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What Is to Come in HTML.Next?

by Abel Avram on Apr 26, 2012 |

While W3C is still progressing with the current HTML5 specification, the work has started on HTML.Next, comprising a number of new elements and attributes, but no new APIs.

Michael[tm] Smith, a W3C Editor, has put together a number of elements and attributes that are planned for future versions of HTML, and are to be part of HTML 5.1, 5.2 or HTML6.  The two most important features are Web Intents and Web Components.

Intents are similar to Android Intents, but they are exposed to web applications which can register themselves as intent handlers. “For example, you can have a web application register itself as a photo editor which the user can call if they want to edit the photo,” said Smith.

Smith added that Web Components provide a “way of binding new behaviors to the elements in the DOM. It is something similar to XBL 2.0,” which is the XML Binding Language associating elements in one document with scripts, event handlers, CSS and other content models in another document.

Attributes

  • capture – belongs to the input element and provides access to the camera, microphone, camcorder, and the file system. According to Smith, the attribute is already implemented, but left for a later version of the specification, such as 5.1 or 5.2.
  • inputmode – helps displaying a specific type of keyboard, one optimized for entering letters, or numbers, or capitalization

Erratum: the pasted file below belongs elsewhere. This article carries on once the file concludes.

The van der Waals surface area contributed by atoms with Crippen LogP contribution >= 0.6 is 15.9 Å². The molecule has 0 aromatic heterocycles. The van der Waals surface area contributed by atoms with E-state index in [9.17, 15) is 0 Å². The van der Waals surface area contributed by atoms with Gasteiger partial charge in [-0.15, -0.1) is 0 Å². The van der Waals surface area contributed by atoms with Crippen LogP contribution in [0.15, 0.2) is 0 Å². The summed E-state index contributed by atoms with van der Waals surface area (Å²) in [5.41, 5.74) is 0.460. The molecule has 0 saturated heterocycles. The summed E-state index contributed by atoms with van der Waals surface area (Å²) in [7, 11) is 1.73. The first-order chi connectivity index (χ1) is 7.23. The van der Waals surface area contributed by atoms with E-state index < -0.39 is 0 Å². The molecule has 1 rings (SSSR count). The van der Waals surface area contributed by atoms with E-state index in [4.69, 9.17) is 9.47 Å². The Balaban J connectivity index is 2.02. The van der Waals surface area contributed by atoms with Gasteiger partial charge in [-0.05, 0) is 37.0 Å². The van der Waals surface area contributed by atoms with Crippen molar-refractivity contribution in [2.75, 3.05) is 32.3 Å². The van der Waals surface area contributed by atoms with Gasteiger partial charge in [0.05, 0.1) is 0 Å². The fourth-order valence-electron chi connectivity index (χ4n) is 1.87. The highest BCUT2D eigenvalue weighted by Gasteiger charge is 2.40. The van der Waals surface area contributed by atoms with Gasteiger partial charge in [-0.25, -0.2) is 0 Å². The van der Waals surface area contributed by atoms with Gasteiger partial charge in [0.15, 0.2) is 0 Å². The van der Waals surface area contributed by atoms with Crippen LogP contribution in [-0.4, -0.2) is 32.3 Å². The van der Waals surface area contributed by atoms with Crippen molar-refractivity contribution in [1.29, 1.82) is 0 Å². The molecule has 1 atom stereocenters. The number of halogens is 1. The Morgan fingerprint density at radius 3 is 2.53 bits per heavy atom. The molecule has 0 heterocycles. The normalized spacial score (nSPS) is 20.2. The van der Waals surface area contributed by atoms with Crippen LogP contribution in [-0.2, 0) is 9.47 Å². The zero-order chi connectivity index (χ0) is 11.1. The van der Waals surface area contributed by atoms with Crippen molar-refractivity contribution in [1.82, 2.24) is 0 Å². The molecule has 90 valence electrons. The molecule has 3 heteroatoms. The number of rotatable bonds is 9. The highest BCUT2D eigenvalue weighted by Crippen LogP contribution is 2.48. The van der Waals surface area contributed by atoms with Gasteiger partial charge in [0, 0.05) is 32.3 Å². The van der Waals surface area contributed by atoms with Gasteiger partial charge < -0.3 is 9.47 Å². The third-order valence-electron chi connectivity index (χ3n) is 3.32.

• download – the document author indicates he prefers the a element to be used for downloading a resource. The value of the attribute specifies the default name of the resource.
  • ping – used for hyperlink auditing

Elements

  • content – “Represents an insertion point in a shadow DOM subtree. The insertion point is replaced with the elements’ children at rendering time. The <content> element itself is never rendered.”
  • datagrid – an interactive and sortable representation of a tree, list or tabular data in the form of rows and cells.
  • decorator – specifies templates used in conjunction with CSS to determine the look and feel of various components of a page
  • element – used to define a custom element
  • intent – used to declare an intent
  • menuitem – a command associated with a menu item of a web application
  • reco – for speech recognition
  • shadow - “Specifies an insertion point, where the next-oldest shadow DOM subtree in element’s list of shadow DOM subtrees is rendered. The <shadow> element itself is never rendered.”
  • template – used to define blocks of inert markup text that can be activated later
  • tts – text-to-stream

Regarding template, Smith said that there is a discussion inside the HTML Working Group (WG) if the element is needed or not. The same is true about the reco and tts elements, some considering the respective functionality is more appropriate to be done via scripting. There is an ongoing discussion inside WG on markup vs. scripting, trying to decide what should be done through markup elements and what should be left to scripts.

For those interested in using HTML5, there are a number of resources showing how well HTML5 features are supported by browsers: The Web Platform: Browser Technologies, Can I Use…, and HTML5 Please. It is good to make use of these resources because some of the features initially included in the HTML5 specification are going to be dropped due to lack of implementation. One example is command, which Smith said that it will be removed from the HTML5 specification, because no browser vendor was interested in implementing it.

Regarding the future of the HTML5 standard, Smith noted that the current plan is for the specification to become a Recommendation by the end of 2014, at that point being stable enough to be safely adopted by the industry.

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